Everyday is a Blessing

“I don’t want to die here,” are the words that I told myself in the fall of 2007.

In the summer of 2007, my unit was on a year-long deployment in support of Operation Iraqi Freedom when we got word that our combat deployment would be extended three more months.

We were totaling 15 months on the deployment.

Looking back, in the summer of 2007, my platoon would be moving to the Diyala Province, which is North of Baghdad, Iraq.

Our mission would be to support the Iraqi Security Forces (i.e., Iraqi Police) in Baquba, Iraq, a big city in the province, to thwart terrorist attacks and capture or kill insurgents. Basically, work with Iraqi Police to get them trained and ready to assume responsibility for their country.

These insurgents (majority) were foreign fighters coming into Iraq from Iran, Syria, Saudi Arabia, and other countries to kill American Soldiers and coalition soldiers. The Iranians were bringing EFPs (Explosive Formed Projectiles), a special type of shaped charge designed to penetrate armor effectively from a much greater standoff range than the standard-shaped charges.

Our unit had already taken casualties, in which the 2nd Platoon lost Michael Garagus and the 1st Platoon lost Sergeant Paul Sanchez, including several other injured.

My platoon hadn’t lost anyone; moving to the Diyala Province would be a true test.

I was not worried; I was straight terrified.

These EFPs were dangerous, and there was no stopping them from doing the kind of damage that would rip a person apart. If the bomb went off, you would lose a leg, arm, or your life. This was nasty stuff.

However, as a Platoon Sergeant leading 43 Soldiers, I would have to put my fears aside. I had Soldiers, Brothers, Fathers, Dads, Mothers, and Daughters, who depended on me to make sound, timely, good decisions as a Leader. I highlight leader because it is a huge responsibility that most people will NEVER understand. Yet, the only people who would understand is a parent. Telling a leader not to worry is the same as telling a parent whose kid is supposed to be home a 10:00 p.m. and its going on 11:00 p.m.

When we arrived at Forward Operating Base Warhorse, we were received with a memorial service. The unit we would be replacing had just lost 4 Soldiers (1 killed in action and three seriously wounded).

Yet, I had to settle my platoon and start planning our missions with my platoon leader.

Moving Forward,

One mission would last four days. This mission would be a test where our resolve and ability to work through the heat, dangers, threats, confusion, adversity, and fears would be strained. I only slept three hours (maybe) during those four days. I remember seeing things, weird things during those days. It’s not good to go without sleep.

Our mission was to bring captured insurgents (Al-Qaeda Terrorist) inside the city of Baquba, Iraq, to a detainee holding area to FOB Warhorse. The Special Operations Forces and other U.S. military units would capture/kill these insurgents. We would essentially bring them (captured bad guys) back to the FOB Warhorse, where we had set up a detain holding area.

On one of the days, I was working with a Navy Master at Arms (job in the U.S. Navy) and a JAG lawyer on FOB Warhorse trying to get the detainees that were captured processed into the U.S. military’s detainee system; when the Navy guy (Navy Master at Arms) said that our paperwork was “screwed up” and “all wrong.” I was confused and did not know what to do or what to say, so I told the guy that he would have to come out on a mission with us. Then, the paperwork would be right.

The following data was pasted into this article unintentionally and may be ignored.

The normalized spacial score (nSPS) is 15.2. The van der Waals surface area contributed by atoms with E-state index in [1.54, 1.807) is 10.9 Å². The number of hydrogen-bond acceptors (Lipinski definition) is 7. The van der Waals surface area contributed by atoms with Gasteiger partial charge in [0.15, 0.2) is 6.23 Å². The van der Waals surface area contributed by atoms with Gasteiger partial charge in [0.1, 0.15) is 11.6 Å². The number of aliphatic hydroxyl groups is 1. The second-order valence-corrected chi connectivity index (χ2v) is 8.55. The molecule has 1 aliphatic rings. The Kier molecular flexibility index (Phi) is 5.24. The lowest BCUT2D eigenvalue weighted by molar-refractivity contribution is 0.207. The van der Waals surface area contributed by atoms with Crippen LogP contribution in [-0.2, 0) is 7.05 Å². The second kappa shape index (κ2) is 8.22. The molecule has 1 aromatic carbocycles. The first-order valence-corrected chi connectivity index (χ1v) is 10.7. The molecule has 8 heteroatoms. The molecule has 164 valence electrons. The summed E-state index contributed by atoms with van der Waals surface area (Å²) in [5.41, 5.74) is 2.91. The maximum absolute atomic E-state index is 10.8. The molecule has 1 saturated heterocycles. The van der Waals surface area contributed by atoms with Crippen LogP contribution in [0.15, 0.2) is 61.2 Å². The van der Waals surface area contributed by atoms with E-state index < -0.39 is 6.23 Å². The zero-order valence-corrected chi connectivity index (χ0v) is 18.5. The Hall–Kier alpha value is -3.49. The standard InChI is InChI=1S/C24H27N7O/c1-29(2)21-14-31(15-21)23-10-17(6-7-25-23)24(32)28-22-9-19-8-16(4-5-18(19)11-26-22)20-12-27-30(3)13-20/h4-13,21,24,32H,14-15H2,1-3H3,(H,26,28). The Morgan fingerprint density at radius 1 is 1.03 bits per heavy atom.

He changed his attitude, saying, “The paperwork can be fixed.”  Interesting!!

We completed our mission with no casualties that summer in 2007. God was with us.

My platoon moved to a new location where we would not be so fortunate.

In the fall of 2007, at an Iraqi Police Station and what was known as a Joint Operations Center (JOC) in another location in Northern Iraq, my platoon was conducting operations with Iraqi Security Forces. After one mission, I was in a back office at the Iraqi Police station, sitting on a desk with one leg on the floor and the other leg lifted, talking to my Interpreter Junior, when I heard a small boom (what sounded like an explosion).

Everything went Black, and the next thing I knew, I woke up lying on the desk. I don’t know how long I was out. But the room was filled with dirt because 150 – 200 sandbags were in the picture window, and those sandbags were gone. The blast ripped those sandbags apart. I ran upstairs to see if everyone in my platoon was okay.

My platoon was okay. We were okay. We survived a 200-pound blast; essentially, that’s what the Explosives Team estimated the amount of explosives, which is based on the crater left by the blast. The bad guys (insurgence) where trying their hardest to destroy that Iraqi Police station.

Our operations would continue for the next few months.

I had several soldiers injured from attacks with improvised explosive devices while conducting combat operations in the area of Iraq. I tried my best to mitigate the risk. However, one of my Soldiers would take Shrapnel (fragments of a bomb, shell, or other object thrown out by an explosion) to his face. That continues to haunt me to this day. It seemed as if it would never end, and the world was coming to an ending. It was only a matter of time before I would be killed or severely injured.

I remember telling myself, “I don’t want to die here.”

The memories are like a bad dream. People trying their hardest to kill you – they try, and you try to kill them. It never ends.

Do you believe every day is a blessing?

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